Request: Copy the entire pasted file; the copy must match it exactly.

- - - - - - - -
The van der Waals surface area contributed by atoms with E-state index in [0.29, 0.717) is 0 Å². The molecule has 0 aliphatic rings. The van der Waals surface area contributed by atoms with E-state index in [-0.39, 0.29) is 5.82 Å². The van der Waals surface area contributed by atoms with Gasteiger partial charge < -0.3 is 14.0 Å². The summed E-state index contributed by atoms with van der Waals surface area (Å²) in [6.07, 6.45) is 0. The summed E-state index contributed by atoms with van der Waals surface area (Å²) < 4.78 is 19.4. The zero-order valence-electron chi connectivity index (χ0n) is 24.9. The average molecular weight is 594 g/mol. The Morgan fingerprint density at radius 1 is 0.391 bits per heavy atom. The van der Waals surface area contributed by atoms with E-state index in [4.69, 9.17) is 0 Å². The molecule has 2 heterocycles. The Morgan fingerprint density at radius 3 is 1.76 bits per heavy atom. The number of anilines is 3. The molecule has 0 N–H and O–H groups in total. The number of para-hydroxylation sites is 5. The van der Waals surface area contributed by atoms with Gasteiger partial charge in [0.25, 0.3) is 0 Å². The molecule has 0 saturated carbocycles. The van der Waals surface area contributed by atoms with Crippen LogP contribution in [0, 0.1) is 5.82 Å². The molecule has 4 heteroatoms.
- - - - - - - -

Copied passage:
The van der Waals surface area contributed by atoms with E-state index in [0.29, 0.717) is 0 Å². The molecule has 0 aliphatic rings. The van der Waals surface area contributed by atoms with E-state index in [-0.39, 0.29) is 5.82 Å². The van der Waals surface area contributed by atoms with Gasteiger partial charge < -0.3 is 14.0 Å². The summed E-state index contributed by atoms with van der Waals surface area (Å²) in [6.07, 6.45) is 0. The summed E-state index contributed by atoms with van der Waals surface area (Å²) < 4.78 is 19.4. The zero-order valence-electron chi connectivity index (χ0n) is 24.9. The average molecular weight is 594 g/mol. The Morgan fingerprint density at radius 1 is 0.391 bits per heavy atom. The van der Waals surface area contributed by atoms with E-state index in [4.69, 9.17) is 0 Å². The molecule has 2 heterocycles. The Morgan fingerprint density at radius 3 is 1.76 bits per heavy atom. The number of anilines is 3. The molecule has 0 N–H and O–H groups in total. The number of para-hydroxylation sites is 5. The van der Waals surface area contributed by atoms with Gasteiger partial charge in [0.25, 0.3) is 0 Å². The molecule has 0 saturated carbocycles. The van der Waals surface area contributed by atoms with Crippen LogP contribution in [0, 0.1) is 5.82 Å². The molecule has 4 heteroatoms.